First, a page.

Suspiria ★★★★

I'm sure this radical reinterpretation works its dark magick in several different ways. My passion for it is wicked and super-primitive, as always.

Of course, witches. We aren't seeing a lot of witchcraft in contemporary Horror, so to pledge allegiance is a must. Make no mistake, we are not talking lame Wiccan hippie hocus-pocus here — we're talking the Helena Markos Coven: Real witches. Classy witches. Bitchy witches. Old-skool witches. Smoking, hexing, lurking beneath arthouse surfaces, sacrificing naïve ballerinas for nefarious reasons, conspiring to hide their secrets until the film's chilling conclusion.

2) NEO MAGICAL REALISM (sorta-kinda)!
Where the original is a psychedelic inferno of color, much of it unashamedly surrealist, this remake overtly keeps a foot in both hypnotic worlds: the slick, dry, Instagram-ready style of Black Swan, American Horror Story or Neon Demon (minus the colors!); and the mysterious, meditative nature of Rainer Werner Fassbinder. What a flashback! What a perfect setting for the key wicked witches who steal the film — Angela Winkler ("Miss Tanner") and Ingrid Caven ("Miss Vendegast"), Fassbinder's fav muse of glory days!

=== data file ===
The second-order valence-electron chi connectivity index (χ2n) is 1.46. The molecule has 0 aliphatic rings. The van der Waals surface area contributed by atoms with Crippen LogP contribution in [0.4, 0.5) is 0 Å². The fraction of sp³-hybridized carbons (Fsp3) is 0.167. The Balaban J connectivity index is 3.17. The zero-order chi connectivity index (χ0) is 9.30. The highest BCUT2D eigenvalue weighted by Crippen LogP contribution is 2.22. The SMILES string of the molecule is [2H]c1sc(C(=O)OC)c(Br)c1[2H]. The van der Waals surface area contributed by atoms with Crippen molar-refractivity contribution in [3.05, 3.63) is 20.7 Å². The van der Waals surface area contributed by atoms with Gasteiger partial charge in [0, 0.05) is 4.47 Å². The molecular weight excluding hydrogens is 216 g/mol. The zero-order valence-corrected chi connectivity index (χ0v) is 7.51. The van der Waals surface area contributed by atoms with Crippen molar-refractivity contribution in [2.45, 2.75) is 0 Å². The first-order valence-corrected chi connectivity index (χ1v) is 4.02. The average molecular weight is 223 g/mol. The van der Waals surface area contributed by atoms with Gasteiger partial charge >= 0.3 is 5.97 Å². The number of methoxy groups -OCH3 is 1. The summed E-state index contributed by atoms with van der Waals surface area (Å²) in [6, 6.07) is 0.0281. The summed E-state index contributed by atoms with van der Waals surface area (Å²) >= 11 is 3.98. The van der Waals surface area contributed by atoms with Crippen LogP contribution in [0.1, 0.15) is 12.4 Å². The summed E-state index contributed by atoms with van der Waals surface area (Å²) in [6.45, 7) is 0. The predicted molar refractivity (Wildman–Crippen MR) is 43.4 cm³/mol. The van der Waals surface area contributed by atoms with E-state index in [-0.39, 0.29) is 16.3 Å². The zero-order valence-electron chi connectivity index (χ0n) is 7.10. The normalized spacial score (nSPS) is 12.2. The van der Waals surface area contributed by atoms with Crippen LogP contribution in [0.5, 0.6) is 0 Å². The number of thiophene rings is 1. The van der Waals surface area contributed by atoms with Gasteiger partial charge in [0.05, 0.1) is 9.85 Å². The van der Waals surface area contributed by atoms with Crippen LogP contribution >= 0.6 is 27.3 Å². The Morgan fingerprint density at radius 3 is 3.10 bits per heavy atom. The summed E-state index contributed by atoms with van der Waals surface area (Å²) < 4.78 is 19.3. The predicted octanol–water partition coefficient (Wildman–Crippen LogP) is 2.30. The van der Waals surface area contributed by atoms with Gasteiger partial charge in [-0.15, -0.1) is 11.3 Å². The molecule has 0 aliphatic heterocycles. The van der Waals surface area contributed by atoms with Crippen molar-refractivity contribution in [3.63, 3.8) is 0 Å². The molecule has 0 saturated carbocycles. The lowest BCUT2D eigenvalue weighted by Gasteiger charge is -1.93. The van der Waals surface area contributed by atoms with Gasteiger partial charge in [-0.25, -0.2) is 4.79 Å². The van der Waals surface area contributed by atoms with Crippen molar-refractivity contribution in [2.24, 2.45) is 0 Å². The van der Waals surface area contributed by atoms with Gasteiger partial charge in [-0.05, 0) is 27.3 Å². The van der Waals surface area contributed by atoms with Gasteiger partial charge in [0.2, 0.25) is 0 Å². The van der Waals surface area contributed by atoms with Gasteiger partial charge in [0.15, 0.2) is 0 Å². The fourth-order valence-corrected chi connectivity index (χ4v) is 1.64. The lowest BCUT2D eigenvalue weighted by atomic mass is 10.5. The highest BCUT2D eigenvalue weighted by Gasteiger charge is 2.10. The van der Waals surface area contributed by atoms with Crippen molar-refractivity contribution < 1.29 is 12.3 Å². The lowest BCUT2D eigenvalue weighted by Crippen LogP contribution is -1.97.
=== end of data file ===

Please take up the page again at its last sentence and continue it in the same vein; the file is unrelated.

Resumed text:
Skrew the tribal ballet BS. Expressionist dancing is not what really makes this film rock. Rather, it's the subliminal shivers of historical horror, simultaneously illuminating and echoing the ethos of death and rebirth, power and destruction: For one the terror of the Red Army Faction, the "war of 6 against 60 million"; for another the still-lingering shadows of the past: Theresienstadt, the Holocaust, the Reich… You can't have "German" stuff without 'em, can you?

A startlingly counter-intuitive chiller that gains power upon further, sleepless-night reflection. A proud manifesto for sacrilegiously rethinking classics of old.

Sending love and light to Luca Guadagnino...

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